Ocean acidification threatens food webs, 150 scientists warn

We hear a lot about how carbon dioxide emissions are warming the atmosphere and changing climate in ways that are damaging, if not catastrophic, for life on Earth.

Increasingly we are also learning about the impact of carbon dioxide on the oceans. As the sea absorbs carbon from the air its chemistry is changing, becoming more acidic. This also is likely to have a profound impact on life, experts warn.



More than 150 marine scientists from 26 countries called for immediate action by policymakers to reduce carbon dioxide emissions sharply so as to avoid widespread and severe damage to marine ecosystems from ocean acidification. They sounded the alarm in the Monaco Declaration, released Friday, according to a news release by Unesco.

Ocean acidification could affect marine food webs and lead to substantial changes in commercial fish stocks, threatening protein supply and food security for millions of people as well as the multi-billion dollar fishing industry, the Monaco Declaration says.

“Coral reefs provide fish habitat, generate billions of dollars annually in tourism, protect shorelines from erosion and flooding, and provide the foundation for tremendous biodiversity, equivalent to that found in tropical rain forests,” the Declaration says.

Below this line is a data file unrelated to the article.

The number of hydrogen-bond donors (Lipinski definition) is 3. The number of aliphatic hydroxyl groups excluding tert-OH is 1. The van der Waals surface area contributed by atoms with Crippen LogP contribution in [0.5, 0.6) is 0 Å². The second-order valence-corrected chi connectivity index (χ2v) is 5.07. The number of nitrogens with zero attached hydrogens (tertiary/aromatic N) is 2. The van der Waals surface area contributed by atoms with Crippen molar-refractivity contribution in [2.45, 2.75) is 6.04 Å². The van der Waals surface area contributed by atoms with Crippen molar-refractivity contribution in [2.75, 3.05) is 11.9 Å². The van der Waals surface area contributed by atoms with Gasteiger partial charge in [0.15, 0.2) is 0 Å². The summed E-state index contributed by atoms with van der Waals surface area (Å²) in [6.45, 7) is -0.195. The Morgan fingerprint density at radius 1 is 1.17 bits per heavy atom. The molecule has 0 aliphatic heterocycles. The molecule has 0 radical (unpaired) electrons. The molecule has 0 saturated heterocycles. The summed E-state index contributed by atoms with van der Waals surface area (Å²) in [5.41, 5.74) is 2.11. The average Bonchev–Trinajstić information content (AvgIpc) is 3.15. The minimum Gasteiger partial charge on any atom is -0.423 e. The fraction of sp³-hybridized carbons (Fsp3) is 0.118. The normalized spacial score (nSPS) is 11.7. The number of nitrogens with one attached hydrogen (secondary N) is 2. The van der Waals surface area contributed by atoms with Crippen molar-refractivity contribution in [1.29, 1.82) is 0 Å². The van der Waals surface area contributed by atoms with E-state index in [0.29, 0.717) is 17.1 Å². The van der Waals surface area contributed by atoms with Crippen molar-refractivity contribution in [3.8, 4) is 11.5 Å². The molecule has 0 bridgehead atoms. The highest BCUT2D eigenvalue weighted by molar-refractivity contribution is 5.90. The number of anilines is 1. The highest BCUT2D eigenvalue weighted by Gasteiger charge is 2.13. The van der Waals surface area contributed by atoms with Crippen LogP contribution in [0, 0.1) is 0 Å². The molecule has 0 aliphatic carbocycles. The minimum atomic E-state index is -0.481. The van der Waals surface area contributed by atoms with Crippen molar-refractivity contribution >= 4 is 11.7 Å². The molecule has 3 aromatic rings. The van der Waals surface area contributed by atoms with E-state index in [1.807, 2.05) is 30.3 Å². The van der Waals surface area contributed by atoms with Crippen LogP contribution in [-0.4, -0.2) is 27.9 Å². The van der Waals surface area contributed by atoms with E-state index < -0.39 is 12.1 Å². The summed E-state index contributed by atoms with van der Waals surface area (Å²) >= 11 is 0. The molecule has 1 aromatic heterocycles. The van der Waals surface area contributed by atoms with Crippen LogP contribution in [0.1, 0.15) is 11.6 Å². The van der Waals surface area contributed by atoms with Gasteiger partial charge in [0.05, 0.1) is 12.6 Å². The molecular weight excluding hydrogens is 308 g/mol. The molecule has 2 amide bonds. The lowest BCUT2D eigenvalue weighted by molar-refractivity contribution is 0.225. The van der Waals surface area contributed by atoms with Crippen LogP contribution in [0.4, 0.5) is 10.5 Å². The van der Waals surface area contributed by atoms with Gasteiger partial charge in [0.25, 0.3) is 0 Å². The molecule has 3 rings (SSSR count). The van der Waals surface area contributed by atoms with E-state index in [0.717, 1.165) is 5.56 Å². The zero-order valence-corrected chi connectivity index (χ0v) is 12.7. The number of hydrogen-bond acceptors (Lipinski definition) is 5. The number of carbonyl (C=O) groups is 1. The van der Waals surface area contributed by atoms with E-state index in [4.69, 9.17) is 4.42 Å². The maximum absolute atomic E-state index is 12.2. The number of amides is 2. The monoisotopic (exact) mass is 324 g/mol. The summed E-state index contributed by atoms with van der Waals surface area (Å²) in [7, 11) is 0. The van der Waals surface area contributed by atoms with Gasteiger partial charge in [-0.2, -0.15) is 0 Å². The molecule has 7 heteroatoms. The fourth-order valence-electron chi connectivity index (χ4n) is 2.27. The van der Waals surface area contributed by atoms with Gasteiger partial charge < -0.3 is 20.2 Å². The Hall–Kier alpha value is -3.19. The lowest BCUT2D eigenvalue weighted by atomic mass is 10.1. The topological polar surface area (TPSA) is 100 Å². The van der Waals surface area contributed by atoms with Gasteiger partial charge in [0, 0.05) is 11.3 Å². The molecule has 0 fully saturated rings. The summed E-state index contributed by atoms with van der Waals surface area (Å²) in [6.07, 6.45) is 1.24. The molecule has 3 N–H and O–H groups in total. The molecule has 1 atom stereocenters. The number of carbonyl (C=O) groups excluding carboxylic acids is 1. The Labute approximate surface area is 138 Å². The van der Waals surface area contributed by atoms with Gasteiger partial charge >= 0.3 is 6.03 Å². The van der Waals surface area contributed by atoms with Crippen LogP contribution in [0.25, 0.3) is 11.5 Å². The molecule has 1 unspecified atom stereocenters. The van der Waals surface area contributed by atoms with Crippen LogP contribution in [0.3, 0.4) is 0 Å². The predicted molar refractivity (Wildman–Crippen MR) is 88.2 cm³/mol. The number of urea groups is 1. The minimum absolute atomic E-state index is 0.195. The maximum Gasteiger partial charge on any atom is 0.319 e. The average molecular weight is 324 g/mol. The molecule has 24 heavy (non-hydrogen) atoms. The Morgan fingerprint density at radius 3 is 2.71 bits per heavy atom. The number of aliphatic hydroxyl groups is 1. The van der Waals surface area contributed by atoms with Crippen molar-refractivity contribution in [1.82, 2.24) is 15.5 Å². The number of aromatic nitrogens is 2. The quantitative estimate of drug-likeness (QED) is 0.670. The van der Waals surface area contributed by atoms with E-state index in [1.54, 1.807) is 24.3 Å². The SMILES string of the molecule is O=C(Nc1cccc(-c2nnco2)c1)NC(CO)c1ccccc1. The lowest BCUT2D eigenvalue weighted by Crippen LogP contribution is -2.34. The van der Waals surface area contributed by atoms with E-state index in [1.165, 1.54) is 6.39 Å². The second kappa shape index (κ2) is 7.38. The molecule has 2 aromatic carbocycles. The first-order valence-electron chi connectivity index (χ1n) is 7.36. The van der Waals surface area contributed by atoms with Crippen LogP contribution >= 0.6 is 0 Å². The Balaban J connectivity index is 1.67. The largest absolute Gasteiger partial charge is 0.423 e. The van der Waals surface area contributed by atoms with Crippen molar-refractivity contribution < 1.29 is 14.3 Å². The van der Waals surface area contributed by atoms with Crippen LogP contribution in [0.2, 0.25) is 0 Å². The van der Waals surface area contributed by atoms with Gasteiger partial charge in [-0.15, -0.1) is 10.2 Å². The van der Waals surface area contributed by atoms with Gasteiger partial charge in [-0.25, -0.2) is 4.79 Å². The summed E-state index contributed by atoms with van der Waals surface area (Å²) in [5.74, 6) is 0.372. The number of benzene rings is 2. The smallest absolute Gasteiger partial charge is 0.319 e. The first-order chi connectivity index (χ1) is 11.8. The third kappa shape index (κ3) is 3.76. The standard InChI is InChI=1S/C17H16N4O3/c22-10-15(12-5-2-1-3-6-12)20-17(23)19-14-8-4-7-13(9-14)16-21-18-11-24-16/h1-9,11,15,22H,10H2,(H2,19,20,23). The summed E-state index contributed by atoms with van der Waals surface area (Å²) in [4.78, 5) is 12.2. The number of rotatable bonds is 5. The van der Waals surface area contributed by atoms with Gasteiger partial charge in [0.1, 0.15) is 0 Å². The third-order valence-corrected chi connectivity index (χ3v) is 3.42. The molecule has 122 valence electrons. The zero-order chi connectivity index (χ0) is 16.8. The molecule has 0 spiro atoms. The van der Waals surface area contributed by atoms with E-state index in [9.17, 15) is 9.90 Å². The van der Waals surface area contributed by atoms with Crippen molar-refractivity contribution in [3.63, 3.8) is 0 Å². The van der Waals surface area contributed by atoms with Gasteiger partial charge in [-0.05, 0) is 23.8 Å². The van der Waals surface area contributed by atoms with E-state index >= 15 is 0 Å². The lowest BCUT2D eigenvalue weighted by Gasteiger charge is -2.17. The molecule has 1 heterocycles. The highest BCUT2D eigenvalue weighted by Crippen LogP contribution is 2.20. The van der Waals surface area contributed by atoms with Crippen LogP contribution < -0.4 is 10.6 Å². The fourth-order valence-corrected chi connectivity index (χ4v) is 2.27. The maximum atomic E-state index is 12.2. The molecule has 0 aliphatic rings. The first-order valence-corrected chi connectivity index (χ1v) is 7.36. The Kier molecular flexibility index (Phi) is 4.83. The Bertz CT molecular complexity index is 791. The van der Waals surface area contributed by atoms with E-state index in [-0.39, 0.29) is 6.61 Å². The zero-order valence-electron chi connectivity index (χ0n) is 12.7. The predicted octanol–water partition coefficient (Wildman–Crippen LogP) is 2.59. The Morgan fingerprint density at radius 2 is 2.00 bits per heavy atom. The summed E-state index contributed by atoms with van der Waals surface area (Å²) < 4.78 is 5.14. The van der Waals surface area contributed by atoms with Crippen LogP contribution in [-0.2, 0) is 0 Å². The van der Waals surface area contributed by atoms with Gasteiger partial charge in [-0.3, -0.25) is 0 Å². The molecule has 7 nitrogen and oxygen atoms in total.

“Yet by mid-century, ocean acidification may render most regions chemically inhospitable to coral reefs. These and other acidification related changes could affect a wealth of marine goods and services, such as our ability to use the ocean to manage waste, to provide chemicals to make new medicines, and to benefit from its natural capacity to regulate climate.

“For instance, ocean acidification will reduce the ocean’s capacity to absorb anthropogenic CO2, which will exacerbate climate change.”

To avoid severe and widespread damages, all of which are ultimately driven by increasing concentrations of atmospheric carbon dioxide (CO2), the scientists called for policymakers to act quickly to incorporate these concerns into plans to stabilize atmospheric CO2 at a safe level to avoid not only dangerous climate change but also dangerous ocean acidification.

The National Geographic Blogs, 2 February 2009. Full article.

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